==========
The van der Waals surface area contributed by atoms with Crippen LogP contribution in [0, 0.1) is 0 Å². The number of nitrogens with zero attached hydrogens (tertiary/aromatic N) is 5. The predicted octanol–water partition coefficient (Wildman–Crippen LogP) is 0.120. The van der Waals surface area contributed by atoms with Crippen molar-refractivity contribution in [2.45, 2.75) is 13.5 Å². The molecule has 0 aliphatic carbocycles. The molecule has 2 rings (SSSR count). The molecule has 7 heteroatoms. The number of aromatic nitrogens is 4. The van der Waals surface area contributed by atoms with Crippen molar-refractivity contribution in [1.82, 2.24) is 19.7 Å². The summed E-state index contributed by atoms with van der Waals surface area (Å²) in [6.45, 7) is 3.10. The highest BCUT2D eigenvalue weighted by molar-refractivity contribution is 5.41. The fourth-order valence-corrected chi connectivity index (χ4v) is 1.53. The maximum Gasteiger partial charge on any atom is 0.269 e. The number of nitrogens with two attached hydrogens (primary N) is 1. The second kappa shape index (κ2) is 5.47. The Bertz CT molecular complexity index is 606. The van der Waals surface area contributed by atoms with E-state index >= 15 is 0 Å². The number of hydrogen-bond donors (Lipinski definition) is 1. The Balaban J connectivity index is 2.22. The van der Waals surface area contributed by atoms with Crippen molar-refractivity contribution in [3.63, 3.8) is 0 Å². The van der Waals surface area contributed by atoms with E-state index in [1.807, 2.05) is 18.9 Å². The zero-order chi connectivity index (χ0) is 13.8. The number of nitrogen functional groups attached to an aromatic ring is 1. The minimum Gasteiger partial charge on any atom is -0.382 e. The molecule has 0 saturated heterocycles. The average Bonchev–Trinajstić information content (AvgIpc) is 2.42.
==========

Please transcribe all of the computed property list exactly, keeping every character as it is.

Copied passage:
The van der Waals surface area contributed by atoms with Crippen LogP contribution in [0, 0.1) is 0 Å². The number of nitrogens with zero attached hydrogens (tertiary/aromatic N) is 5. The predicted octanol–water partition coefficient (Wildman–Crippen LogP) is 0.120. The van der Waals surface area contributed by atoms with Crippen molar-refractivity contribution in [2.45, 2.75) is 13.5 Å². The molecule has 0 aliphatic carbocycles. The molecule has 2 rings (SSSR count). The molecule has 7 heteroatoms. The number of aromatic nitrogens is 4. The van der Waals surface area contributed by atoms with Crippen molar-refractivity contribution in [1.82, 2.24) is 19.7 Å². The summed E-state index contributed by atoms with van der Waals surface area (Å²) in [6.45, 7) is 3.10. The highest BCUT2D eigenvalue weighted by molar-refractivity contribution is 5.41. The fourth-order valence-corrected chi connectivity index (χ4v) is 1.53. The maximum Gasteiger partial charge on any atom is 0.269 e. The number of nitrogens with two attached hydrogens (primary N) is 1. The second kappa shape index (κ2) is 5.47. The Bertz CT molecular complexity index is 606. The van der Waals surface area contributed by atoms with E-state index >= 15 is 0 Å². The number of hydrogen-bond donors (Lipinski definition) is 1. The Balaban J connectivity index is 2.22. The van der Waals surface area contributed by atoms with Crippen molar-refractivity contribution in [3.63, 3.8) is 0 Å². The van der Waals surface area contributed by atoms with E-state index in [1.807, 2.05) is 18.9 Å². The zero-order chi connectivity index (χ0) is 13.8. The number of nitrogen functional groups attached to an aromatic ring is 1. The minimum Gasteiger partial charge on any atom is -0.382 e. The molecule has 0 saturated heterocycles. The average Bonchev–Trinajstić information content (AvgIpc) is 2.42.